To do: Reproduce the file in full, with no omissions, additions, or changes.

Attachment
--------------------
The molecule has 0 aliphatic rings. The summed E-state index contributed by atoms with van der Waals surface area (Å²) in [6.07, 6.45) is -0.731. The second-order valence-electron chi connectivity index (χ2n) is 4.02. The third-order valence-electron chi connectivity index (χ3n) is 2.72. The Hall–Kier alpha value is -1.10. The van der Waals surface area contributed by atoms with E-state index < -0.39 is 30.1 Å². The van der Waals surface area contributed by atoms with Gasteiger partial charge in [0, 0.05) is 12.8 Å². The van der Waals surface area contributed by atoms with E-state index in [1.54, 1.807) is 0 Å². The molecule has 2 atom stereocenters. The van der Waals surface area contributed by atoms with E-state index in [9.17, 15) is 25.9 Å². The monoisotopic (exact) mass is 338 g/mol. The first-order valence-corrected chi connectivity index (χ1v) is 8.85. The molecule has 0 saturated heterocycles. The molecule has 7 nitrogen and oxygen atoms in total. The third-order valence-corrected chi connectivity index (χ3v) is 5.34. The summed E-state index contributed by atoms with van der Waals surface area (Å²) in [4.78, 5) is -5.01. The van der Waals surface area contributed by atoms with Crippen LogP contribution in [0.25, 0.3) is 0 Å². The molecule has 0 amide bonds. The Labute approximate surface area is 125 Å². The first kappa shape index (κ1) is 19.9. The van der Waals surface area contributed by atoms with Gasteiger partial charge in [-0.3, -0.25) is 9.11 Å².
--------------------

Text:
The molecule has 0 aliphatic rings. The summed E-state index contributed by atoms with van der Waals surface area (Å²) in [6.07, 6.45) is -0.731. The second-order valence-electron chi connectivity index (χ2n) is 4.02. The third-order valence-electron chi connectivity index (χ3n) is 2.72. The Hall–Kier alpha value is -1.10. The van der Waals surface area contributed by atoms with E-state index < -0.39 is 30.1 Å². The van der Waals surface area contributed by atoms with Gasteiger partial charge in [0, 0.05) is 12.8 Å². The van der Waals surface area contributed by atoms with E-state index in [1.54, 1.807) is 0 Å². The molecule has 2 atom stereocenters. The van der Waals surface area contributed by atoms with E-state index in [9.17, 15) is 25.9 Å². The monoisotopic (exact) mass is 338 g/mol. The first-order valence-corrected chi connectivity index (χ1v) is 8.85. The molecule has 0 saturated heterocycles. The molecule has 7 nitrogen and oxygen atoms in total. The third-order valence-corrected chi connectivity index (χ3v) is 5.34. The summed E-state index contributed by atoms with van der Waals surface area (Å²) in [4.78, 5) is -5.01. The van der Waals surface area contributed by atoms with Crippen LogP contribution in [0.25, 0.3) is 0 Å². The molecule has 0 amide bonds. The Labute approximate surface area is 125 Å². The first kappa shape index (κ1) is 19.9. The van der Waals surface area contributed by atoms with Gasteiger partial charge in [-0.3, -0.25) is 9.11 Å².